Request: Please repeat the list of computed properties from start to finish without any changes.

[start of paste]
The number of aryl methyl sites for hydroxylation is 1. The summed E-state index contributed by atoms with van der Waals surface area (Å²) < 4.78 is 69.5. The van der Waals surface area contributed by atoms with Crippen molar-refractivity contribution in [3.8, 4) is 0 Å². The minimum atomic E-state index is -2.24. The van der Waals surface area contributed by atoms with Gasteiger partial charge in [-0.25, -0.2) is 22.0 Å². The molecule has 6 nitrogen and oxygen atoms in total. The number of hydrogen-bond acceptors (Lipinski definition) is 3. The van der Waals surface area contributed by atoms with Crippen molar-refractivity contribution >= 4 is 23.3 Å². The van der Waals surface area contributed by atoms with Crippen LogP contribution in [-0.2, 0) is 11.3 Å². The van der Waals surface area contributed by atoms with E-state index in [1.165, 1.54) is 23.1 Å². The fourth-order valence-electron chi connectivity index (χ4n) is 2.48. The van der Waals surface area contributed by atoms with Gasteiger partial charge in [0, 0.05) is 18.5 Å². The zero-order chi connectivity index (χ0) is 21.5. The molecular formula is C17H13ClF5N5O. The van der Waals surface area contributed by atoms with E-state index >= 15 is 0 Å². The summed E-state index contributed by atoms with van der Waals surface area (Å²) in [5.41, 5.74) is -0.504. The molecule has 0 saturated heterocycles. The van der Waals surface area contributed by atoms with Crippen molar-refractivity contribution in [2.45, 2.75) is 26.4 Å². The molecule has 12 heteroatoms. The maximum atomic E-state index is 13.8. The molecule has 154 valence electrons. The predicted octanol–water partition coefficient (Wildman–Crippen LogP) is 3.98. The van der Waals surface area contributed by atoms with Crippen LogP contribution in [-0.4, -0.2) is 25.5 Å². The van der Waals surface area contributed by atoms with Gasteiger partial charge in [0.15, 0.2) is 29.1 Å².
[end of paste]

The number of aryl methyl sites for hydroxylation is 1. The summed E-state index contributed by atoms with van der Waals surface area (Å²) < 4.78 is 69.5. The van der Waals surface area contributed by atoms with Crippen molar-refractivity contribution in [3.8, 4) is 0 Å². The minimum atomic E-state index is -2.24. The van der Waals surface area contributed by atoms with Gasteiger partial charge in [-0.25, -0.2) is 22.0 Å². The molecule has 6 nitrogen and oxygen atoms in total. The number of hydrogen-bond acceptors (Lipinski definition) is 3. The van der Waals surface area contributed by atoms with Crippen molar-refractivity contribution >= 4 is 23.3 Å². The van der Waals surface area contributed by atoms with Crippen LogP contribution in [-0.2, 0) is 11.3 Å². The van der Waals surface area contributed by atoms with E-state index in [1.165, 1.54) is 23.1 Å². The fourth-order valence-electron chi connectivity index (χ4n) is 2.48. The van der Waals surface area contributed by atoms with Gasteiger partial charge in [0, 0.05) is 18.5 Å². The zero-order chi connectivity index (χ0) is 21.5. The molecular formula is C17H13ClF5N5O. The van der Waals surface area contributed by atoms with E-state index >= 15 is 0 Å². The summed E-state index contributed by atoms with van der Waals surface area (Å²) in [5.41, 5.74) is -0.504. The molecule has 0 saturated heterocycles. The van der Waals surface area contributed by atoms with Crippen molar-refractivity contribution in [2.45, 2.75) is 26.4 Å². The molecule has 12 heteroatoms. The maximum atomic E-state index is 13.8. The molecule has 154 valence electrons. The predicted octanol–water partition coefficient (Wildman–Crippen LogP) is 3.98. The van der Waals surface area contributed by atoms with Crippen LogP contribution in [-0.4, -0.2) is 25.5 Å². The van der Waals surface area contributed by atoms with Gasteiger partial charge in [0.15, 0.2) is 29.1 Å².